US ophthalmologic gene diagnosis company Avellino Labs is preparing for its initial public offering on the Kosdaq, South Korea’s secondary bourse. It expects to be listed in the fourth quarter of this year at the earliest.
Avellino Labs chief sales and marketing officer, Eric Bernabei, met with The Korea Herald for an interview in Gangnam, Seoul, on Thursday, during his four-day visit to the country for meetings with underwriters and officials at the Korea Exchange.
Bernabei was joined by US investment bank Lumos Partners’ managing partner Vivek Goyal, who is providing consultant services for the IPO.
Both Bernabei and Goyal stressed that Korean investors should look at the benefits of Avellino Labs based on its merits alone, and not disvalue it because of other bio firms’ recent performance here.
Avellino Lab’s Chief Sales and Marketing Officer Eric Bernabei (Lim Jeong-yeo/The Korea Herald)
The Korean biomedical industry has been hit by a series of negative events this year -- including the revocation of a key product of Kolon TissueGene, which now faces risk of delisting -- which have increased market volatility and triggered unease among investors.
Despite the industry’s gloomy outlook, Bernabei said he was confident his firm’s listing would go smoothly.
“We have a business model that does not solely rely on one product. We have three pillars, three separate businesses that rely on each other but would still exist if you take one out,” said Bernabei, referring to Avellino Lab’s gene diagnosis service, big data pool and gene therapy research and development.
Bernabei, who has 20 years of experience in the field of ophthalmology, joined Avellino Labs this year, leaving his workplace of 12 years, Alcon -- Swiss pharmaceuticals giant Novartis’ eye care specialist subsidiary, where he helped launch innovative implants and in-vitro diagnostic devices.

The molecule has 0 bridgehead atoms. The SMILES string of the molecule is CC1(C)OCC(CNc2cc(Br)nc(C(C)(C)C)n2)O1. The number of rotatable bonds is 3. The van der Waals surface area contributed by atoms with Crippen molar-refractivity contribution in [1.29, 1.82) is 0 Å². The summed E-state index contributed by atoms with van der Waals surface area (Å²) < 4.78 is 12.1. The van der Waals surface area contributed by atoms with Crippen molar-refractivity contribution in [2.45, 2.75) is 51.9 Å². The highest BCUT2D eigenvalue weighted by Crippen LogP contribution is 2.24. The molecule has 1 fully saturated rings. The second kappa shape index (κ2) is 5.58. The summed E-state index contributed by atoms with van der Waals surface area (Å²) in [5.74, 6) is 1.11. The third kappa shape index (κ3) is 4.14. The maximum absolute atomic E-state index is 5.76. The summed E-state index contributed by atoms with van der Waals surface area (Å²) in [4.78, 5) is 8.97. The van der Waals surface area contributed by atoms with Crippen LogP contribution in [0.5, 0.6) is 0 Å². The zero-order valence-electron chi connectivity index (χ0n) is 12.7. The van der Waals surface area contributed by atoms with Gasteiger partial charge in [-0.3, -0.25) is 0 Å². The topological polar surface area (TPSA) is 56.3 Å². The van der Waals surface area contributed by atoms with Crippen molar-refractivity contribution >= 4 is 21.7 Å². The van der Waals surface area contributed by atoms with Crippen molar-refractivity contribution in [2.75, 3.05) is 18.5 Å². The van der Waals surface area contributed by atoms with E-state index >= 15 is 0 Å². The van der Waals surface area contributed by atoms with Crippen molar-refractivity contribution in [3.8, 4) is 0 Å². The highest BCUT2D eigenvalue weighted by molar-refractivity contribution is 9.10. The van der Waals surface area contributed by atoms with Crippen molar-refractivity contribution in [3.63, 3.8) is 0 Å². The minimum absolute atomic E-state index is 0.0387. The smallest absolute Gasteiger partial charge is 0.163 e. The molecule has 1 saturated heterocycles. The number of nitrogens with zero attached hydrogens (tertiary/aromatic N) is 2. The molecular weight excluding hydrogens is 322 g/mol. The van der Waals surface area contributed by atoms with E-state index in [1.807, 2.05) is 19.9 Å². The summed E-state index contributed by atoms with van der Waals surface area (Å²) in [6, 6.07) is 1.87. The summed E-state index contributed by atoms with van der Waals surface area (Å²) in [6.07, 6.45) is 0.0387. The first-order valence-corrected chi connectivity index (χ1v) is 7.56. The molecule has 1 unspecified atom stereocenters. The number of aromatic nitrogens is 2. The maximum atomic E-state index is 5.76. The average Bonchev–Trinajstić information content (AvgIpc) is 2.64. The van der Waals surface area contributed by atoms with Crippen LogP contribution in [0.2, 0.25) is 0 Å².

Eric Bernabei and Lumos Partners’ Vivek Goyal, the IPO consultant for Avellino Labs (Lim Jeong-yeo/The Korea Herald)
“It was clear that genetics was going to be the place where most medical decisions were going to be made in the next 10 years,” Bernabei said,
“If you look at what technology can do in ophthalmology today, we’ve maxed out on making procedures efficient and safe,” he said. “The secret is now beyond what one can do with hands, it’s more in the diagnostics section.”
Bernabei underlined that eye-related degenerative illnesses are retrospectively diagnosed after symptoms start to show, and by then patients can only try to slow the progression of the illnesses.
With genetic tests, patients can take precautionary steps to prevent the illnesses altogether.
Avellino Labs has started out with the goal of helping people with the genetic possibility of developing Avellino corneal dystrophy, or combined granular-lattice corneal dystrophy, which is a rare form of corneal dystrophy.
The company has now developed a Next Generation Sequencing panel that will discern genetic characteristics for keratoconus, a progressive eye disease.
This NGS panel will launch in the US in October as soon as it gets CLIA validation. CLIA stands for clinical laboratory improvement amendments, and it guarantees that Avellino can responsibly handle and protect patient data it accumulates.
“We feel very comfortable that Avellino will do well at the public market. The question is, do the Korean investors want to take a ride with us now, because there will come a point where Avellino becomes so big that they will have to start looking at bigger markets which have more liquidity,” said Goyal.
After launching in the US, Avellino Labs will bring the NGS panel to countries where corneal dystrophy and keratoconus patients are most common -- China, India, the Middle East and then the rest of the world.
Eric Bernabei (The Korea Herald)
In the long term, the company aims to develop gene therapies with CRISPR gene-editing technology and expand its genetic diagnosis to dermatological gene tests.
The company currently makes most of its revenue from cheek-swab ophthalmologic genetic testing in Korea, China and Japan.
Avellino now has just over 70 staffers. Located in Manlo Park in Silicon Valley, the company is in a prime position to recruit the brightest talent, Bernabei said.
As a company founded by a Korean and set up in the US, Avellino has Korean heritage but adheres to global standards.
Bernabei and Goyal said Avellino’s IPO would merge the best of Korea and the US. Its underwriters for the Kosdaq market are Samsung Securities, Mirae Asset and Yuanta Securities.
By Lim Jeong-yeo (firstname.lastname@example.org